Re: Using bottom 4 strings of 5 string set on a 4 string bass?
- From: "js" <NOSPAM@xxxxxxxxxxxxxxx>
- Date: Sun, 1 Apr 2007 02:28:08 -0400
Yeah, that's a good guess. Add that to Jim's calculations, and I think I
have a decent hypotheses.
What you said about "equilibrium" rings true. I had a monster tapewound set
on my Fretless '82 Bullet neck for years. I finally pulled them off and
threw on some Elixirs, and the neck instantly S-curved, while the trussrod
froze. I finally resorted to using a HUGE mechanic's Philips head driver and
torqueing it with vice clamps and a pry bar. Busted the truss rod
completely. oh well...
Like I said, I'm not a fan of 4 on a side tuners, OR 1 piece necks. But like
an English automobile, you take the good with the bad I guess.
So should we add a caveat to the standard AGB "BEAD conversion" thread -
"not recommended for use on Fender style instruments"?
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"Brian Running" <brunning@xxxxxxxxxxxxxxxxx> wrote in message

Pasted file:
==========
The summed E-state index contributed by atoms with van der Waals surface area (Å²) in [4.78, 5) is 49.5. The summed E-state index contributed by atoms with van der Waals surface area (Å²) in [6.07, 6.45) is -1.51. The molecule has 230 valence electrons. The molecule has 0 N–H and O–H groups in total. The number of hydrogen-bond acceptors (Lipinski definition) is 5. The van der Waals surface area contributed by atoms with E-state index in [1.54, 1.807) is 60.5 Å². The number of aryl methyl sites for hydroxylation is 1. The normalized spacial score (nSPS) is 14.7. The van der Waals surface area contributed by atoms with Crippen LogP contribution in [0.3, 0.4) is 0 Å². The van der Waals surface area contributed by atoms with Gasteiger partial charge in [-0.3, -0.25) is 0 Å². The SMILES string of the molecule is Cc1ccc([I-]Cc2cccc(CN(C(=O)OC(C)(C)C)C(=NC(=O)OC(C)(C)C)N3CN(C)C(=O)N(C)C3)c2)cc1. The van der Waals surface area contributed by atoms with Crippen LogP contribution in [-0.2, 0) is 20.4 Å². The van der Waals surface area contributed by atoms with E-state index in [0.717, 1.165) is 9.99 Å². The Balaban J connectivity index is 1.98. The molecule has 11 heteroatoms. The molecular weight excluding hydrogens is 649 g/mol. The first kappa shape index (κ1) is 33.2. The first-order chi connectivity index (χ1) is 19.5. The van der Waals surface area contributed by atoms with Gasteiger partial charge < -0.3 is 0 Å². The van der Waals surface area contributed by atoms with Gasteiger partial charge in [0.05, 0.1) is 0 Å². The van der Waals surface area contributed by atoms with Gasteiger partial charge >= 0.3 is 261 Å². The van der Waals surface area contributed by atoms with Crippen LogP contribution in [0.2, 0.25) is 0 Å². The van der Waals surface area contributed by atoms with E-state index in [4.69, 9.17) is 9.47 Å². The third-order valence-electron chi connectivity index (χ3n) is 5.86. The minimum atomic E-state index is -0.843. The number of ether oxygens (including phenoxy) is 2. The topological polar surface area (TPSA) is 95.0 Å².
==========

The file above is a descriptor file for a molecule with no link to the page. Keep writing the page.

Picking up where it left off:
I think the 4 on a side setup had a lot to do with it, but that still
doesn't explain why the neck did NOT warp after all those years under
That's true. Here are a couple of guesses. String tension is not
identical across all the strings. In addition to pulling a bow in the
neck, if the tension varies too much from side to side, it could pull an
arc in the neck in the same plane as the body -- "sideways" in relation
to the fingerboard. The change in set-up could have been enough to
upset the equilibrium that had existed in the neck for years. Also,
some basses are just prone to developing bad twists and bends after a
certain number of years. I think it's a slow, steady process that only
becomes evident after it reaches the point where it affects playability.
The dreaded "S" bend in Fender necks is the perfect example of that.
It's what killed my fist Fender I bought brand-new, a '72 Precision.
Your bass may have been on that path, and the change in strings changed
the tension enough that it became evident for the first time. I've
heard it said that truss rods can hang up and stick, and they'll
suddenly release and "spring" the neck to a new shape when strings are
changed. I've seen techs put necks over their knees and give them a
whack, like they're trying to break the neck in two, to release the
truss rod. Maybe your string change was enough to unstick a hung-up rod.
Can't do anything but guess, but I do believe you when you say it warped.
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